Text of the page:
Here is the Punnett Square for a cross between two double heterozygotes (Tt Gg):

This is an example of the law of independent assortment. Each of the traits segregated independently. Don’t worry about the different combinations in the cross—you’ll make yourself dizzy with all those letters. Simply memorize the phenotype ratio of the pea plants. For the 16 offspring there are:

  • 9 tall and green
  • 3 tall and yellow
  • 3 short and green
  • 1 short and yellow

That’s 9 : 3 : 3 : 1. Since Mendel’s laws hold true for most of the traits they’ll ask you about on the AP test, simply learning the ratios of offspring for this type of cross will help you nail any questions that come up.

The Punnett square method works well for monohybrid crosses and helps us visualize the possible combinations. However, a better method for predicting the likelihood of certain results from a dihybrid cross is to apply the law of probability. For dihybrid ratios, the law states that the probability that two or more independent events will occur simultaneously is equal to the product of the probability that each will occur independently. To illustrate the product rule, let’s consider again the cross between two identical dihybrid tall, green plants with the genotype TtGg. To find the probability of having a tall, yellow plant, simply multiply the probabilities of each event. If the probability of being tall is and the probability of being yellow is , then the probability of being tall and yellow is × = .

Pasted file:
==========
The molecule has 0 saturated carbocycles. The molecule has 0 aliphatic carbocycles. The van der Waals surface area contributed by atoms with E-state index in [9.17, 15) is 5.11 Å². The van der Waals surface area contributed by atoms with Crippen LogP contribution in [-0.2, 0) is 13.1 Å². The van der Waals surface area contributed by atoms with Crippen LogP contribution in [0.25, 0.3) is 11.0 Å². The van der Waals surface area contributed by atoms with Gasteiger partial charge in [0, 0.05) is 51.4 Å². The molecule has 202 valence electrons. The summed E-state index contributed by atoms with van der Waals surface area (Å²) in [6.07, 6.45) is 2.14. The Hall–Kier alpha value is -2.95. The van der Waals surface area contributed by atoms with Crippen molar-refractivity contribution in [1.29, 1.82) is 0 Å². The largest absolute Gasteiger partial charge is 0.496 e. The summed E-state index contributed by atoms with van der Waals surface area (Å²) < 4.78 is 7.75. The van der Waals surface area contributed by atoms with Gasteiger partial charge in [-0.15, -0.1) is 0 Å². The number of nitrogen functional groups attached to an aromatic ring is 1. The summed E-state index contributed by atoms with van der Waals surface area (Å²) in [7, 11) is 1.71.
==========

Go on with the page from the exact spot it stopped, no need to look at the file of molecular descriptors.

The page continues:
One more thing: Probability can be expressed as a fraction, percentage, or a decimal. Remember that this rule works only if the results of one cross are not affected by the results of another cross.

Let’s summarize Mendel’s three laws.


Suppose we want to know if a tall plant is homozygous (TT) or heterozygous (Tt). Its physical appearance doesn’t necessarily tell us about its genetic makeup. The only way to determine its genotype is to cross the plant with a recessive, short plant, tt. This is known as a test cross. Using the recessive plant, there are only two possibilities: (1) TT × tt or (2) Tt × tt. Let’s take a look.

If none of the offspring is short, our original plant must have been homozygous, TT. If, however, even one short plant appears in the bunch, we know that our original pea plant was heterozygous, Tt. In other words, it wasn’t a pure-breeding plant. A test cross uses a recessive organism to determine the genotype of an organism of unknown genotype.